If I say “make the text accessible,” what pops into your head?
Probably an electronic format that lets you change the text’s presentation: making it bigger, changing colour, adding speech, highlighting-while-reading options, etc. Plus there are the tools that are used for improving comprehension and active reading — notes, graphic organizers, dictionaries/thesauri etc.
All of these can be employed by the reader independently or applied by an educator — setting reading goals, embedding questions, highlighting vocabulary and other strategies — to level text and maximize learning from reading.
A subscription to Snap&Read Universal (S&Ru) comes with a Windows and/or Mac desktop 2 button reader — one for Snap (converting inaccessible text to readable, accessible text) one for Read. But the S&Ru’s Chrome extension has one new button that completely shifts the paradigm of what it means to make text accessible. This button scaffolds meaning, on demand, within the text itself.
S&Ru looks for words that are hard to understand and embeds synonyms right in the text. Want to see the original word that was levelled? Look for the italics, hover your cursor on it or click: virtually instant, embedded levelling of text. Don Johnston Inc., the manufacturer, calls it Dynamic Levelling.
Dynamic Text Levelling in Action
Here’s what it looks like on the Wikipedia page on DNA.
You click on the levelling button on the tool-bar….
By the way, Snap&Read is also a darn good text reader. The top button you see here will read e-text and the second button is a drag and release converter that will turn flash, images, inaccessible pdf text into readable text in seconds. It does it instantly in Chrome without having to save to another file format. But back to the Dynamic Levelling…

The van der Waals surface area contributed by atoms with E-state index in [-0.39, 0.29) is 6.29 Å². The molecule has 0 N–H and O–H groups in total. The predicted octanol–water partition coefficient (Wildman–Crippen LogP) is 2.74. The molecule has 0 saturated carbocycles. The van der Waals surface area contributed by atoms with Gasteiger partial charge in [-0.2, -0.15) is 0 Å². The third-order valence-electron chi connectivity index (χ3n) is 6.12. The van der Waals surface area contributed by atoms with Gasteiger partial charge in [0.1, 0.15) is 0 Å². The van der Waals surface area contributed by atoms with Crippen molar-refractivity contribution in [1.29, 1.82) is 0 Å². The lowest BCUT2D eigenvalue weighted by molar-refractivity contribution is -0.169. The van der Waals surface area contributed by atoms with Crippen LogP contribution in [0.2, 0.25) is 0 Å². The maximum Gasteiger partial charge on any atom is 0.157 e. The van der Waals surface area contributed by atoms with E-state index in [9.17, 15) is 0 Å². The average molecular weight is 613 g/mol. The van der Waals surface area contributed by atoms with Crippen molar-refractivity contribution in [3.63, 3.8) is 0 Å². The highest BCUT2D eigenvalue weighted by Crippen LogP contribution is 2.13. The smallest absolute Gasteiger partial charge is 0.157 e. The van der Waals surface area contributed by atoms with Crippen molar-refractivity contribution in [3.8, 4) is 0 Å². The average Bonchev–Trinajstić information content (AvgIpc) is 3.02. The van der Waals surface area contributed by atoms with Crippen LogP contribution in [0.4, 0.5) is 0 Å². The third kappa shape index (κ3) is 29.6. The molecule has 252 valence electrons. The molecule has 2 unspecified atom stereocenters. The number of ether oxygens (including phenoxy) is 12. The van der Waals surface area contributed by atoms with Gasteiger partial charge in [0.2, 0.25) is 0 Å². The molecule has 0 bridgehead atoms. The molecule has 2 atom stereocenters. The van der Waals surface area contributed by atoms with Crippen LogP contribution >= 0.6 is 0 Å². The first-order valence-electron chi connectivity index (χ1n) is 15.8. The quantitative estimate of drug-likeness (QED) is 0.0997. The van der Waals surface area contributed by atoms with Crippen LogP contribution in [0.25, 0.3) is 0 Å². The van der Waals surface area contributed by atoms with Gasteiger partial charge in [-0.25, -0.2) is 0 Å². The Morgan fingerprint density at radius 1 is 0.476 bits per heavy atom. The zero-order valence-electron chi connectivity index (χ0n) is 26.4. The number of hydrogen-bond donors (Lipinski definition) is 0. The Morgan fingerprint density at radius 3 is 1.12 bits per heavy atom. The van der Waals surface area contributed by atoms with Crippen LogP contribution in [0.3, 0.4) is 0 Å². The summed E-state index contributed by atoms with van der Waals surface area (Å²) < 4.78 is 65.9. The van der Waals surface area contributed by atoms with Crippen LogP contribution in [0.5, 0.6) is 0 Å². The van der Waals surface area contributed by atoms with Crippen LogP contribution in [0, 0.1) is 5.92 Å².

…then you click the text you want to level. If you click and drag to highlight a portion, it will just level what you select. But here we did the whole Wikipedia entry on DNA.
Now do you see the words that are italicized? That’s what’s been levelled.
To see the original word just hover over it (above image) or…
…click to revert to the original text.
To get all the details and see a video of Snap&Read Universal in action check out the link here.
Why is this big?
For students transitioning to grade 8 and 9 and beyond, to achieve curricular goals, they have to glean more and more information from more and more complicated text. That’s often where we lose struggling students even with a text reader accommodation.
Now specific curriculum vocabulary is what it is: in the example above, S&Ru didn’t try to level “neucleotides” or “carbohydrates.” But often the words used to explain the new curricular vocabulary and breakdown concepts are what stymies students.
Yes, of course there are dictionaries and there are words where a full dictionary definition will be invaluable. But Snap&Read Universal preserves context for the challenging vocabulary and preserves the reading momentum when a student is trying to build fluency. Often a student just needs clarification or a reminder of a word’s meaning rather than a full blown definition. We know it’s usually too easy for students to just “skip” a challenging word and get tripped up by it over and over again. The Snap&Read Chrome extension enhances comprehension where and when the student needs it – right in the text.
And with the excellent click and drag targeting tool, you can convert inaccessible text – flash, pdf, image of text — to accessible text in a snap. Now accessibility doesn’t just mean what the text looks and sounds like but how easy it is to understand and learn from. And that is completely new.
The new button in Snap&Read Universal’s Chrome extension is a deceptively simple tool that could prove to be a decisive shift in how we think of reading accessibility.